The album begins with Days, Months, Years, which sets out toting a Celtic folky piano intro, which may well lull people into thinking we’re due some Father Ted/James Galway/Dropkick Murphys hokey journey to the Emerald Isle, but we’re swiftly introduced a very catchy and anthemic song about the problems of someone trying to settle in foreign shores. An idea worth considering in the modern day.
Their Oi roots show on No Rules, straight-forward and no nonsense, ably propelled by some infernal bass playing and mob vocals. It also is the first sign of the see-saw between despair and hope that characterises the lyrical message here – a human condition that is reality for most of us, the pin-balling of emotions between knowing we’ve got all the cards stacked against us occasionally balanced out by the odd pleasure or victory.
The theme is expanded upon in The Time Is Now at the outset, though the brightness of the music contrasts with the subject matter, freewheeling Punk Rock with a little of Eddie And The Hot Rods’ ebullience in there somewhere. This is not mere wallowing in misery though because in the end the song turns round, finding strength through hitting rock bottom, not letting it beat you.
The actually anti-violence Violence And Fear is an absolute stormer replete with a great hook-line – live I expect this really ratchets things up a notch. Blood From A Stone has some appealing female vocals working well with the rough pipes of B&G themselves – it is the story of clock-punching that working people almost anywhere would identify with and musically the closest we get to a ballad here (but not that close). It really works very well.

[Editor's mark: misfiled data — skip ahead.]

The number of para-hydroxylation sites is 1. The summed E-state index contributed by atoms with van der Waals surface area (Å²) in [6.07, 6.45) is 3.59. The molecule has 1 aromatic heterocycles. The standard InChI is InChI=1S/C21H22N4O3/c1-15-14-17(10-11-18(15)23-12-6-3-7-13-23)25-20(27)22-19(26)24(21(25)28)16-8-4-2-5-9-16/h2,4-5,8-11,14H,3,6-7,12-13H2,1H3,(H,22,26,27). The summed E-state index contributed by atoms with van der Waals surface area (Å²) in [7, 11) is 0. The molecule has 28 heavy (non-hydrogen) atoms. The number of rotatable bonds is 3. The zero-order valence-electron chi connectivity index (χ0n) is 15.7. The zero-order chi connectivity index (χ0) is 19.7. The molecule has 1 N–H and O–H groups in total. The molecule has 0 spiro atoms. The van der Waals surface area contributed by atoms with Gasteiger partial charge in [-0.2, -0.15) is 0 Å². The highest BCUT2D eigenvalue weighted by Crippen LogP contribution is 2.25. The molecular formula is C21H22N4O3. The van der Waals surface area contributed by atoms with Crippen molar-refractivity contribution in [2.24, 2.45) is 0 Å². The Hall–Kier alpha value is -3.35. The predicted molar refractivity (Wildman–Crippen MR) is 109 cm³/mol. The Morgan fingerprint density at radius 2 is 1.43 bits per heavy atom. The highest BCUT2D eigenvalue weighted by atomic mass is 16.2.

For The Better Times has the great line “for the nights we can’t remember with the friends we’ll never forget” – a bittersweet dual sense of loss and celebration, tied to a great “Wooh, hoo, hoo” refrain and a near Pistols style backing. In a final echo of Give Em Enough Rope set closer Start Believing ends things on a melancholic note, there is the same “learning a hard lesson through experience” feeling to it that All The Young Punks had.
I can see Chapter IV winning the band new fans without incurring the wrath of long-time supporters, being musically spot on and stuffed with catchy numbers, with those wary of the Oi! tag resting easy as there is no macho bluster here, just inclusive honesty. Also I have to say that I’ll be watching their next step with interest because they are making progress in a slow and steady fashion and it could well be in the next few years they will come up with their best stuff. For the time being though, this album is more enough to be going on with and a “state of the nation” address for 2017 to be proud of.
Chapter IV is a series of snapshots of humdrum life, frustration, failure, conflict, joy and finally good times making the struggle worthwhile, all set to some molten lava-hot driving Rock ‘n’ Roll. Booze & Glory emerge, as we all hope to, Bloodied But Unbowed.
Booze & Glory are on Facebook here
All words by Ian Canty – see his author profile here